We have never had to cull an adult ewe before. We've had some bad luck with losing a few. But being a young farm, our sheep are all relatively young themselves. Shirley is the oldest at 7. The rest are 4 or younger, assuming the ages I was told when we bought them were correct.
We briefly discussed culling when we found out they had CL, which is highly contagious. We now vaccinate for it on all our ewe lambs, and our adult ewes get vaccinated every year. We also discovered the hard way that they all carry OVH-2, which is what gave Bridget MCF, and caused her to die. At that point, we had the decision of culling all our sheep so we could continue raising a cow or two, or say goodbye to our cows and not raise any more. I thought it would be easier to keep all our sheep, than to start over.
So we decided to vaccinate for CL, and maybe in 10-15 years it will be gone. We've decided not to cull PURELY because of that.
But we are now facing the decision again. We have plenty of ewes, maybe even too many,. We kept all 6 ewe lambs that were born last season. So we have room to spare some. And Lucy abandoned a lamb this year. I looked back in her records and saw that this was the THIRD time she has abandoned a lamb. She abandoned her first lamb, Little Orphan Annie. We assumed the dogs got between them, and Atlas was being protective of her. We managed to wean her back onto mom, and thought nothing of it. This last year, she abandoned Cornelius. I thought it might have been that we handled him too much, and that he got too cold in the snow, and she left him behind. Turns out, she's just a bad mom. She abandoned Charlie this year, too. And we TRIED and TRIED to get her to take him back. To no avail. And to our heartbreak, he actually did freeze to death, and we lost him. So Lucy gets no more chances.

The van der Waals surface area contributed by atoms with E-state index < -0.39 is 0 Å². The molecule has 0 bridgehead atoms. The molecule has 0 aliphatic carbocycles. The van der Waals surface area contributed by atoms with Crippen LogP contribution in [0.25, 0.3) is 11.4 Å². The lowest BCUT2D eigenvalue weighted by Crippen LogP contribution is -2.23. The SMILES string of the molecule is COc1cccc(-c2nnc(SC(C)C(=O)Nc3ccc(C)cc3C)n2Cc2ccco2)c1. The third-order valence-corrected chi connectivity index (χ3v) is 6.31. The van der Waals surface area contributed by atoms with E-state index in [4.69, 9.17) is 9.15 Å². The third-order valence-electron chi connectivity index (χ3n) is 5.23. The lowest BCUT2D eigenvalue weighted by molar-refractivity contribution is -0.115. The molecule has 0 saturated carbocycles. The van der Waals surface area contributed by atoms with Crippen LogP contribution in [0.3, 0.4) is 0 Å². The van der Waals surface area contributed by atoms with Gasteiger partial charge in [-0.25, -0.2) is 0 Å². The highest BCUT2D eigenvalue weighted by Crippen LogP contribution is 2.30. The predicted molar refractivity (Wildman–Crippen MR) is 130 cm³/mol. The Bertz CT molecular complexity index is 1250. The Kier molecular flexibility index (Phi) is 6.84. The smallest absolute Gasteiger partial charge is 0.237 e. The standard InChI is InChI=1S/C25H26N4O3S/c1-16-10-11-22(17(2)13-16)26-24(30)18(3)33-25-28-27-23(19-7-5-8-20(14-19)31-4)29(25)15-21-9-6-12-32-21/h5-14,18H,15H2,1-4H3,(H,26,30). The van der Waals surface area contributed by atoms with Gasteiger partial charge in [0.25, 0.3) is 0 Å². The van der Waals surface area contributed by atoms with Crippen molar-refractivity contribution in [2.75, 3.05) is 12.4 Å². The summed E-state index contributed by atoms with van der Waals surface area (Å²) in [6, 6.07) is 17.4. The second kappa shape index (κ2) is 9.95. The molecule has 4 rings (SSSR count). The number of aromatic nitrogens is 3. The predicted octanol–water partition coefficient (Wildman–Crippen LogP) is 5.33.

She's a relatively nice lamb when she isn't a mom. She lets us pet her, and is pretty calm, if not a trouble maker sometimes. But when she has lambs, watch out if you are less than 3' tall! She is the ONLY sheep that has knocked Shannon over, and she did it more than once last year. That's trouble. We don't hurt her babies, she doesn't get to hurt MINE. I wouldn't have culled her just for that, but add it all up - CL, abandonment, mean distemper - we are saying goodbye to Lucy as soon as she weans Annmarie. We won't take her away from her baby until it's time, but we can't have ewes that abandon their babies, when the rest of our ewes are such good moms. It will get one CL sheep out of the flock, and start us on the path of replacing our ewes with new, vaccinated lambs.
So watch out ladies, you make too many mistakes, and it's mutton for you!